... took them home again. I was invited to visit an old fashioned flower garden a few days ago. I did so and found it old, old fashioned indeed. The flower beds were arranged here and there in the vegetable garden. Phlox seemingly four feet high, Hibiscus that would certainly measure ten feet around the largest part of the bush, and a few other plants of the same order. All the bloom was very scattering and very small and quite inferior to what up-to-date flower beds ...
— The Mayflower, January, 1905 • Various

... with the turbaned women moving among the cane, then the long white road with its splendid setting of royal palms, winding past a hill with groves of palms, marble fountains and statues, terraces covered with hibiscus and orchid, and another Great House on its summit. Far to the right, through an opening in the hills, was a glimpse ...
— The Conqueror • Gertrude Franklin Atherton

... speckless white suits than I had, though it's a matter almost of routine for officers to go dirty on anything but the swell liners. Holes in socks grew together under her fingers, so that you had to look close to see where they'd been. She even kept a kind of dwarf hibiscus, with bright red flowers, alive and flourishing in the thick salt air; and she was always slipping into the galley to give a new, tasty turn ...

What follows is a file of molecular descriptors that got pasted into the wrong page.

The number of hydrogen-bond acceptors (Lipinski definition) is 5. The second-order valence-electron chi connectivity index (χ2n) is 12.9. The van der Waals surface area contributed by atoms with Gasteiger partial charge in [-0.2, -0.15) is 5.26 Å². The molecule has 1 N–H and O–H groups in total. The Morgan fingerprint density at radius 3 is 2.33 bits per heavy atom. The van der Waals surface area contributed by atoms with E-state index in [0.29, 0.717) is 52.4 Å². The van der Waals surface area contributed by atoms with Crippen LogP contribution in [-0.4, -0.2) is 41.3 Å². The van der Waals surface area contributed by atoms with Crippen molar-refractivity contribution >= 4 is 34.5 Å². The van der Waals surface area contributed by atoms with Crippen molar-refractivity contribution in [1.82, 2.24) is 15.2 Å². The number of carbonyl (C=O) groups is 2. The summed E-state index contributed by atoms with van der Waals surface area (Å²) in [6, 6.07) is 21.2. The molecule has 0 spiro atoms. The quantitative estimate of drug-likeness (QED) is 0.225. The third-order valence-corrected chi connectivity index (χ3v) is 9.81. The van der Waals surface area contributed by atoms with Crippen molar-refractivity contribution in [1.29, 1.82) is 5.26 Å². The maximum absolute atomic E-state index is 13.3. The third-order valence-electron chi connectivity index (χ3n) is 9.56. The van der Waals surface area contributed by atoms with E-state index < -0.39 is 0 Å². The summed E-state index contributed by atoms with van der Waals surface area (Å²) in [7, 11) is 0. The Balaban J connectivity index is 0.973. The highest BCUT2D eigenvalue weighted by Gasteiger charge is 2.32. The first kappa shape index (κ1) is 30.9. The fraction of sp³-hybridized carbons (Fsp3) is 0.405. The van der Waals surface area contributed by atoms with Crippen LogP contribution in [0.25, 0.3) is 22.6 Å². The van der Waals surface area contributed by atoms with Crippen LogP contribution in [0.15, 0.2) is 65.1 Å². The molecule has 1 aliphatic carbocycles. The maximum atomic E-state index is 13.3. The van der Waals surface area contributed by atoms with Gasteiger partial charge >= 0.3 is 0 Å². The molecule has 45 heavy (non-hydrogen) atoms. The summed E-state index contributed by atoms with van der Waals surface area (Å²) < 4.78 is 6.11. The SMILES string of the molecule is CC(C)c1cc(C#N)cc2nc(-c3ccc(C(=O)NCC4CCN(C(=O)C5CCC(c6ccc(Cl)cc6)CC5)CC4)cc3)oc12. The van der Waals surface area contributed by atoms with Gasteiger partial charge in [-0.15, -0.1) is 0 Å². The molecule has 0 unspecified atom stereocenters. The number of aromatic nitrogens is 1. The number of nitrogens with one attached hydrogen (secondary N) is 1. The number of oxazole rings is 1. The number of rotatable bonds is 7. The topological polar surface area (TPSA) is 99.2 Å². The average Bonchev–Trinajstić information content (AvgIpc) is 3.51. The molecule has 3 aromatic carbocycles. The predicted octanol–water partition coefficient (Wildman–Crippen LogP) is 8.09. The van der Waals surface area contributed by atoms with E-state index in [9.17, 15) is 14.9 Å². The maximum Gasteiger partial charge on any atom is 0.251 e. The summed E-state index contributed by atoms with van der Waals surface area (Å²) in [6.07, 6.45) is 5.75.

— IT and Other Stories • Gouverneur Morris

... three-fourths of an inch long. I packed some of its thick fleshy roots in a tin case. I also here obtained specimens of a beautiful Hovea, with long lanceolate leaves, a much finer shrub than H. celsii. Also a species of Hibiscus, with rough palmate leaves, large bright sulphur-coloured flowers, with a rich purple spot at the base of each petal, the stamens and stigma bright red, the blossoms when fully expanded eight inches in circumference; the plant has a very erect ...
— Voyage Of H.M.S. Rattlesnake, Vol. 2 (of 2) • John MacGillivray